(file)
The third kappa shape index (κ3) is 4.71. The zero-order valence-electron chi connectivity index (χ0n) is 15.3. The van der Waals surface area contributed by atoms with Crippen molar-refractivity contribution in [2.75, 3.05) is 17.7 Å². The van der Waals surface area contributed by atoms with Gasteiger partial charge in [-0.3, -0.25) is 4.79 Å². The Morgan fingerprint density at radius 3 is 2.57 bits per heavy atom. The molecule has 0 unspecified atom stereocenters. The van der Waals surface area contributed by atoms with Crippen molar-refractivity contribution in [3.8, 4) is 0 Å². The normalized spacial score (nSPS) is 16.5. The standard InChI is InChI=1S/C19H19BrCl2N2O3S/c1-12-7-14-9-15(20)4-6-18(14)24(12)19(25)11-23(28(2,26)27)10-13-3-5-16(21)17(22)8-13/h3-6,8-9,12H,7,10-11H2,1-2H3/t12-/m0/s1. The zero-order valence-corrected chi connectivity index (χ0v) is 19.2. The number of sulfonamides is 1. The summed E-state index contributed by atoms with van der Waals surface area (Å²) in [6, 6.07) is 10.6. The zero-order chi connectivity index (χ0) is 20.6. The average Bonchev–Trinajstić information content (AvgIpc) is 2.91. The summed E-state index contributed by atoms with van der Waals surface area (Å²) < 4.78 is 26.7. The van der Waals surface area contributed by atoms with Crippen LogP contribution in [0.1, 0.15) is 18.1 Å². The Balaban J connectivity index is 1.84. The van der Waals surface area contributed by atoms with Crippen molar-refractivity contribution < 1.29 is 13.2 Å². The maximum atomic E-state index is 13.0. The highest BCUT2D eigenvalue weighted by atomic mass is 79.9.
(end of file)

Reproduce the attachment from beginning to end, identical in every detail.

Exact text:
The third kappa shape index (κ3) is 4.71. The zero-order valence-electron chi connectivity index (χ0n) is 15.3. The van der Waals surface area contributed by atoms with Crippen molar-refractivity contribution in [2.75, 3.05) is 17.7 Å². The van der Waals surface area contributed by atoms with Gasteiger partial charge in [-0.3, -0.25) is 4.79 Å². The Morgan fingerprint density at radius 3 is 2.57 bits per heavy atom. The molecule has 0 unspecified atom stereocenters. The van der Waals surface area contributed by atoms with Crippen molar-refractivity contribution in [3.8, 4) is 0 Å². The normalized spacial score (nSPS) is 16.5. The standard InChI is InChI=1S/C19H19BrCl2N2O3S/c1-12-7-14-9-15(20)4-6-18(14)24(12)19(25)11-23(28(2,26)27)10-13-3-5-16(21)17(22)8-13/h3-6,8-9,12H,7,10-11H2,1-2H3/t12-/m0/s1. The zero-order valence-corrected chi connectivity index (χ0v) is 19.2. The number of sulfonamides is 1. The summed E-state index contributed by atoms with van der Waals surface area (Å²) in [6, 6.07) is 10.6. The zero-order chi connectivity index (χ0) is 20.6. The average Bonchev–Trinajstić information content (AvgIpc) is 2.91. The summed E-state index contributed by atoms with van der Waals surface area (Å²) < 4.78 is 26.7. The van der Waals surface area contributed by atoms with Crippen LogP contribution in [0.1, 0.15) is 18.1 Å². The Balaban J connectivity index is 1.84. The van der Waals surface area contributed by atoms with Crippen molar-refractivity contribution < 1.29 is 13.2 Å². The maximum atomic E-state index is 13.0. The highest BCUT2D eigenvalue weighted by atomic mass is 79.9.